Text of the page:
How To Shop For A Lender: Questions You Should Be Asking While Shopping

July 1, 2024 | Buying a Home | By: The Goodhart Group

When shopping for a lender you might think that finding the lowest interest rate is the most important thing, however your rate is only one piece of the puzzle and the best rate does not always equal the lowest payment! Many lenders will not allow you to lock a rate until you have a contract on a home. Interest rates change every day, and one lender may have a better rate today and the same rate as his competitor tomorrow. Being competitive in the mortgage industry is much more involved than just quoting a rate. Yes, you want your lender to be within 1/8th to 1/4th% in rate with the competition because interest rate is important, but there is much much more to shopping for a lender! Read on for some questions to consider when shopping for a lender.

  • Does your lender ask the right questions to help tailor your loan to maximize your cash flow?
    • I.e. Does it make more sense to put down a smaller down payment and take out a higher tax deductible mortgage in order to use savings pay‐off loans; or if your home needs updating/repairs, again, a smaller down payment would allow you to use cash savings to make the needed changes right away vs. waiting to save renovation funds or taking out a more expensive debt via HELOC or credit card to pay for repairs. On the other hand you may want to put down more cash to buy down your rate, or you might want to offer slightly more than list price and ask for a seller concession to help cover closing costs. If your lender is not considering your unique needs, you need a new lender!
  • Does your lender give you the option to try to “match” another lender’s quote?  
  • Does your lender show you the break even point when paying discount points so you understand the cost and how long it will take to recoup the upfront money you pay with points?
  • Does your lender show you what numbers to compare when comparing estimates from different lenders? Most of the fees on the estimate are from the settlement company. You need to know which fees the lender charges and how to compare those fees. APR can be a good comparison tool.
    • **True lender to lender comparison is solely based on the APR** and comparing lender specific fees. Otherwise, loan estimates depend on market data such as title company fees, and various charges that may or may not be applicable. For example home inspection fees and title insurance fees may or may not be on the estimate depending on the lender. You’ll want your lender to include these so you get a better idea of the full picture of your charges.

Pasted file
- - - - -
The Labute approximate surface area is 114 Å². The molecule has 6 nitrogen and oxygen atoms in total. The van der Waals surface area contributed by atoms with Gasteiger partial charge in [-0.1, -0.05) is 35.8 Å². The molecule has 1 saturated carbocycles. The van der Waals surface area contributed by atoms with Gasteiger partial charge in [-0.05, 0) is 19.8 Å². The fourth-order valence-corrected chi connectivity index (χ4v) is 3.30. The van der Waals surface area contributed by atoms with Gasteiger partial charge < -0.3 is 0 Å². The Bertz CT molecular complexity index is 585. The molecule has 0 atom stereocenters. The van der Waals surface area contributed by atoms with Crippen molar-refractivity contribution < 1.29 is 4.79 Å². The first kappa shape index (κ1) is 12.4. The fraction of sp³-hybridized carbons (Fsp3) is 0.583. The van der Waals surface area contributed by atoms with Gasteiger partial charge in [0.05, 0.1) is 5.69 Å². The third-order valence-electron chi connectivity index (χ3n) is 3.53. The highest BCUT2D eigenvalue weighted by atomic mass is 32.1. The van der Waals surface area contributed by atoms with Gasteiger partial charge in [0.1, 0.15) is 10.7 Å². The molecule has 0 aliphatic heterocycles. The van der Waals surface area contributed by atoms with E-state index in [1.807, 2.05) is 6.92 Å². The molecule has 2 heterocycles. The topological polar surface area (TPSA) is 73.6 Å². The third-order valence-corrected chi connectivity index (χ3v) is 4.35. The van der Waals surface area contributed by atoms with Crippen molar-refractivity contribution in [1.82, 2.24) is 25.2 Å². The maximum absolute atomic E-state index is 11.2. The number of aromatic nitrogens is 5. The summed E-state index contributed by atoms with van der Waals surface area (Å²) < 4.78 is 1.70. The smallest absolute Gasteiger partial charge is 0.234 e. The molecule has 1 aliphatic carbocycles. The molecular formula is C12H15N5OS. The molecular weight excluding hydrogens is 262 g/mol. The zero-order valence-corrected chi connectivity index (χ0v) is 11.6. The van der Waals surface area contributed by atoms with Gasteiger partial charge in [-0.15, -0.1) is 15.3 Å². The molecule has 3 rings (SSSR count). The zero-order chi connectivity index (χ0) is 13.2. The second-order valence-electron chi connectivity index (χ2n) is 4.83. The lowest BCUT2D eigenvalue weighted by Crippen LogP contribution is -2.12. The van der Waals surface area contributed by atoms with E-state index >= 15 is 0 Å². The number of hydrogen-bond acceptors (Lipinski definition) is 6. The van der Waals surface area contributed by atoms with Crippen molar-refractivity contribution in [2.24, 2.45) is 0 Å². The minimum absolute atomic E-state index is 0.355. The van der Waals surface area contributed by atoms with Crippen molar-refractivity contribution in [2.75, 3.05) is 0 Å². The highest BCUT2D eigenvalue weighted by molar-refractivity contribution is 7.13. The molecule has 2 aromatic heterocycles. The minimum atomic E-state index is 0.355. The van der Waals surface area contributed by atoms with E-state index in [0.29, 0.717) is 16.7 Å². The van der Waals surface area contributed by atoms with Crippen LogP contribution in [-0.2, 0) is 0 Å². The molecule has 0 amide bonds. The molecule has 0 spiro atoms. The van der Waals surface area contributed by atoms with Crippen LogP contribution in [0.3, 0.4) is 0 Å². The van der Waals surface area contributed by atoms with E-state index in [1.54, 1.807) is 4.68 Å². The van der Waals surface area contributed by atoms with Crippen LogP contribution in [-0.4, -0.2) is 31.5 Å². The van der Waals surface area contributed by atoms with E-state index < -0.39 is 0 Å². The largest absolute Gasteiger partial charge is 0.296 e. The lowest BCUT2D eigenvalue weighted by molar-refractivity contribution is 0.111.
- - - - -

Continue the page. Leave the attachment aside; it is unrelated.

• Given the NAR settlement of 2024, you’ll want to check if your buyer broker agent commission is included as a potential cost. 
  • Does your lender take time to explain the appraisal contingency and come up with a plan in the event you need to waive the appraisal contingency in order to be competitive? This is especially important in a competitive market!   
  • Does your lender look at your credit and discuss credit rescoring to improve rate and lower costs?
  • Does your lender discuss Monthly PMI vs Single Premium vs Financed PMI?
  • Does your lender offer a variety of loans? Variety is important if you need a creative loan. For instance, if you don’t have much cash on hand, want to buy before you sell, or have a high debt-to-income ratio, you’ll need a lender willing to work with those circumstances.
  • Does your lender have knowledge and access to grants, down payment assistance options and lower rate income sensitive programs?
  • Is your lender local and well known to the community of realtors? This helps build relationships, confidence and can help secure acceptance of your offer.
  • Is your lender available evenings and weekends if needed? Many times contracts are negotiated in non business hours.
  • Does your lender offer in-house underwriting? This is not a dealbreaker per se, but it can certainly be very important. Here’s why: smaller banks are typically better in the lending world. Big banks like Bank of America and even some credit unions, can be very slow-moving. Small, local banks are much more agile, can make exceptions more easily, and typically know everyone they are dealing with throughout the process. At a larger bank, your lender might have underwriters in a different state.
  • Does your lender attend your closing to be available to answer important questions at your closing? 
  • Does your lender maintain the relationship after closing and update you on potential savings via refinance or PMI removal?

As you can see there is much more to consider than just interest rate. Working with a local and experienced lender who can chat through your best options will make a world of difference! If you need help finding a great experienced local lender, we can help. Contact us today!

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